1) John Gruber, Daring Fireball: “Are magazines still a thing?…”
    No, but as we luk at the barrin wastland of internit contint that is goin on today, dont we want a hier standerd?
    I hope that, with a decent delivery mechanism and a sensible revenue base, CONTENT, be it glossy, slick, or simply black and white, well-read ink, can return to the internet.

    2) Neil Cybart, Above Avalon ($) (or am I misreading and this is EX-PED): “My take: Sometimes it’s easier to see the big picture when you’re not focused on next quarter’s results.”
    I am hopeful that Apple is thinking way longer term than next quarter’s results (or this quarter’s results, for that matter). I am not a fan of the watchers on Wall Street.

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    March 30, 2019
  4. Fred Stein said:

    Neil Cybart nailed it. Ben Bajarin, thanks for featuring story telling as the focus..

    Gruber gets the problem with magazines, but fails to see how cool Apple’s solution is. It reminds me of the original iTunes, which gave us a better option than buying a bundle of songs for $15. BTW, Magazine advertising revenue is falling off. Apple gives magazine publishers a new source of income (albeit small) and exposure.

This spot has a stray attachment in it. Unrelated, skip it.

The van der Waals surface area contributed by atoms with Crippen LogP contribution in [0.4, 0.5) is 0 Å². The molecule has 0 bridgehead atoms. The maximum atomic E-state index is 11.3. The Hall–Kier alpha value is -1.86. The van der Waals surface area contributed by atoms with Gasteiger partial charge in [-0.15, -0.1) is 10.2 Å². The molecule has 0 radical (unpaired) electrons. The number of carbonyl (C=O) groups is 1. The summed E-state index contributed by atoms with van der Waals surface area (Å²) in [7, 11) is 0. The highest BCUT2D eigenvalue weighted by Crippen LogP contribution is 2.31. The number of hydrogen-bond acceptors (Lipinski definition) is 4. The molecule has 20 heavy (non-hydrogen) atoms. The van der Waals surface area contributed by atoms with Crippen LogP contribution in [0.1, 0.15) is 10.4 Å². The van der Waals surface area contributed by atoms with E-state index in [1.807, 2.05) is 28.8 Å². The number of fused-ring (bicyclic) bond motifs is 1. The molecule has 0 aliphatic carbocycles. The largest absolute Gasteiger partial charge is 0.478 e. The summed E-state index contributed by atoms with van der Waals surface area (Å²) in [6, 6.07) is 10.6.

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    March 30, 2019
  5. Jerry W Doyle said:

    The subscription service model is proliferating through multiple industry sectors on the scale of what airlines and hotels started with extra fees for services once embedded in the original provided purchase. I bought a new car about a year ago. Two weeks back I received a letter reminding me that my subscription services from Wi-Fi to dynamic navigation, to destination assist to remote service (that all came free during the initial year of ownership) soon would be ending. Excluding the Wi-Fi, the annual subscription service costs to continue all the other services is $160. Conducting “not” a scientific survey based on statistical analysis but an informal survey based on informational gathering amongst my friends and relatives who drive similarly my automobile brand I found approximately 40 percent of drivers elected to renew their annual subscriptions for in-model premium services. I looked up a few moments ago my brand of automobile. Last year the manufacturer sold globally 2.29 million vehicles. If one does the math (on this non-scientific survey) then one sees that 40 percent of 2.29 million is 916,000 @ $160 is $146,560,000 the brand’s customers are paying annually to the manufacturer for embedded subscription services in customers’ respective vehicles.